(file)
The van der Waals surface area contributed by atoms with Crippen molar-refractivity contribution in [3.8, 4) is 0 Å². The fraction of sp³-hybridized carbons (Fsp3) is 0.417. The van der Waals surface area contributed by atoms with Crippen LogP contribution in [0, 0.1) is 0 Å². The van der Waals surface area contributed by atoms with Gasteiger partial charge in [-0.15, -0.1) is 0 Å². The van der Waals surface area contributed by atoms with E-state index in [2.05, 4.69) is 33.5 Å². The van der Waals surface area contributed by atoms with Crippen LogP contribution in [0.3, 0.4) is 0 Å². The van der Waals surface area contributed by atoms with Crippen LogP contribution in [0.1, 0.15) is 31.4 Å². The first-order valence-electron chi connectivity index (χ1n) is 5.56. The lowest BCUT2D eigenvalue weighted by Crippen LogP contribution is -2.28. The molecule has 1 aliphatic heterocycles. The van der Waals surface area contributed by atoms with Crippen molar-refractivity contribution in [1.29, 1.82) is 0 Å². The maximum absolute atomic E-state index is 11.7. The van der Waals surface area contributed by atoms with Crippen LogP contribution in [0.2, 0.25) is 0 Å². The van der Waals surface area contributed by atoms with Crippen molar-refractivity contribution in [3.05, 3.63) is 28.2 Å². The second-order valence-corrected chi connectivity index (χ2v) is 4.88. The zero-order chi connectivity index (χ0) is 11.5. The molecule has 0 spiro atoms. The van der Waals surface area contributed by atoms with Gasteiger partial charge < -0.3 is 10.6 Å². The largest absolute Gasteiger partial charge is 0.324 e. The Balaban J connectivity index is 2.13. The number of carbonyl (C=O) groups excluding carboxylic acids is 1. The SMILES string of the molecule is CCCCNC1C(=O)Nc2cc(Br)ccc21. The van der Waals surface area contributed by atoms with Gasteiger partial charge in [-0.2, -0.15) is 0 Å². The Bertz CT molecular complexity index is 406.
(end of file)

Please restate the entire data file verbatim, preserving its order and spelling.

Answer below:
The van der Waals surface area contributed by atoms with Crippen molar-refractivity contribution in [3.8, 4) is 0 Å². The fraction of sp³-hybridized carbons (Fsp3) is 0.417. The van der Waals surface area contributed by atoms with Crippen LogP contribution in [0, 0.1) is 0 Å². The van der Waals surface area contributed by atoms with Gasteiger partial charge in [-0.15, -0.1) is 0 Å². The van der Waals surface area contributed by atoms with E-state index in [2.05, 4.69) is 33.5 Å². The van der Waals surface area contributed by atoms with Crippen LogP contribution in [0.3, 0.4) is 0 Å². The van der Waals surface area contributed by atoms with Crippen LogP contribution in [0.1, 0.15) is 31.4 Å². The first-order valence-electron chi connectivity index (χ1n) is 5.56. The lowest BCUT2D eigenvalue weighted by Crippen LogP contribution is -2.28. The molecule has 1 aliphatic heterocycles. The van der Waals surface area contributed by atoms with Crippen molar-refractivity contribution in [1.29, 1.82) is 0 Å². The maximum absolute atomic E-state index is 11.7. The van der Waals surface area contributed by atoms with Crippen LogP contribution in [0.2, 0.25) is 0 Å². The van der Waals surface area contributed by atoms with Crippen molar-refractivity contribution in [3.05, 3.63) is 28.2 Å². The second-order valence-corrected chi connectivity index (χ2v) is 4.88. The zero-order chi connectivity index (χ0) is 11.5. The molecule has 0 spiro atoms. The van der Waals surface area contributed by atoms with Gasteiger partial charge < -0.3 is 10.6 Å². The largest absolute Gasteiger partial charge is 0.324 e. The Balaban J connectivity index is 2.13. The number of carbonyl (C=O) groups excluding carboxylic acids is 1. The SMILES string of the molecule is CCCCNC1C(=O)Nc2cc(Br)ccc21. The van der Waals surface area contributed by atoms with Gasteiger partial charge in [-0.2, -0.15) is 0 Å². The Bertz CT molecular complexity index is 406.